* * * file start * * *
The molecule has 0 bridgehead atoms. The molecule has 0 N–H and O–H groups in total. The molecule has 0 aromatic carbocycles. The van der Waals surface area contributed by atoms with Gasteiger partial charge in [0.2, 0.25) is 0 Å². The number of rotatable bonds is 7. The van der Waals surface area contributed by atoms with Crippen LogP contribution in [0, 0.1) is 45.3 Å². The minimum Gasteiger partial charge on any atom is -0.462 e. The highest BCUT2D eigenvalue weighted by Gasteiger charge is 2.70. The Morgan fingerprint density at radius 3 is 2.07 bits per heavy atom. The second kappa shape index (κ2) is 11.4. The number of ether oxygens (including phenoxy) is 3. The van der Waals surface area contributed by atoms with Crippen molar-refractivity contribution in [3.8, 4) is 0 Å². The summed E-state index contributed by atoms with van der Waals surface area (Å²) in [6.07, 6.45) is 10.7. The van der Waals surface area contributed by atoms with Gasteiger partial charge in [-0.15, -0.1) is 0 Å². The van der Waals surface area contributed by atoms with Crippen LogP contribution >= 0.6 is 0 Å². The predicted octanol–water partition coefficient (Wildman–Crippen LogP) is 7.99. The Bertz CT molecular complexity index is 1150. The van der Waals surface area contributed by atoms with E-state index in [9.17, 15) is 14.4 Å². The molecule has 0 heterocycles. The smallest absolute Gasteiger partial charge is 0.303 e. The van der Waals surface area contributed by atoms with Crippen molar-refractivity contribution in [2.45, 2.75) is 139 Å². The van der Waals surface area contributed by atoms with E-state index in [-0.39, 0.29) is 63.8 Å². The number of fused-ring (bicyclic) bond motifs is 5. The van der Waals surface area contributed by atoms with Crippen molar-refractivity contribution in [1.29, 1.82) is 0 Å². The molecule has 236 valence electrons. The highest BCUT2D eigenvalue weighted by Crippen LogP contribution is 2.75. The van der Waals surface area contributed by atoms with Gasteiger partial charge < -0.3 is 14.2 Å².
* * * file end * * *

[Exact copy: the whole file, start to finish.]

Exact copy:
The molecule has 0 bridgehead atoms. The molecule has 0 N–H and O–H groups in total. The molecule has 0 aromatic carbocycles. The van der Waals surface area contributed by atoms with Gasteiger partial charge in [0.2, 0.25) is 0 Å². The number of rotatable bonds is 7. The van der Waals surface area contributed by atoms with Crippen LogP contribution in [0, 0.1) is 45.3 Å². The minimum Gasteiger partial charge on any atom is -0.462 e. The highest BCUT2D eigenvalue weighted by Gasteiger charge is 2.70. The Morgan fingerprint density at radius 3 is 2.07 bits per heavy atom. The second kappa shape index (κ2) is 11.4. The number of ether oxygens (including phenoxy) is 3. The van der Waals surface area contributed by atoms with Crippen molar-refractivity contribution in [3.8, 4) is 0 Å². The summed E-state index contributed by atoms with van der Waals surface area (Å²) in [6.07, 6.45) is 10.7. The van der Waals surface area contributed by atoms with Gasteiger partial charge in [-0.15, -0.1) is 0 Å². The van der Waals surface area contributed by atoms with Crippen LogP contribution >= 0.6 is 0 Å². The predicted octanol–water partition coefficient (Wildman–Crippen LogP) is 7.99. The Bertz CT molecular complexity index is 1150. The van der Waals surface area contributed by atoms with E-state index in [9.17, 15) is 14.4 Å². The molecule has 0 heterocycles. The smallest absolute Gasteiger partial charge is 0.303 e. The van der Waals surface area contributed by atoms with Crippen molar-refractivity contribution in [2.45, 2.75) is 139 Å². The van der Waals surface area contributed by atoms with E-state index in [-0.39, 0.29) is 63.8 Å². The number of fused-ring (bicyclic) bond motifs is 5. The van der Waals surface area contributed by atoms with Crippen molar-refractivity contribution in [1.29, 1.82) is 0 Å². The molecule has 236 valence electrons. The highest BCUT2D eigenvalue weighted by Crippen LogP contribution is 2.75. The van der Waals surface area contributed by atoms with Gasteiger partial charge < -0.3 is 14.2 Å².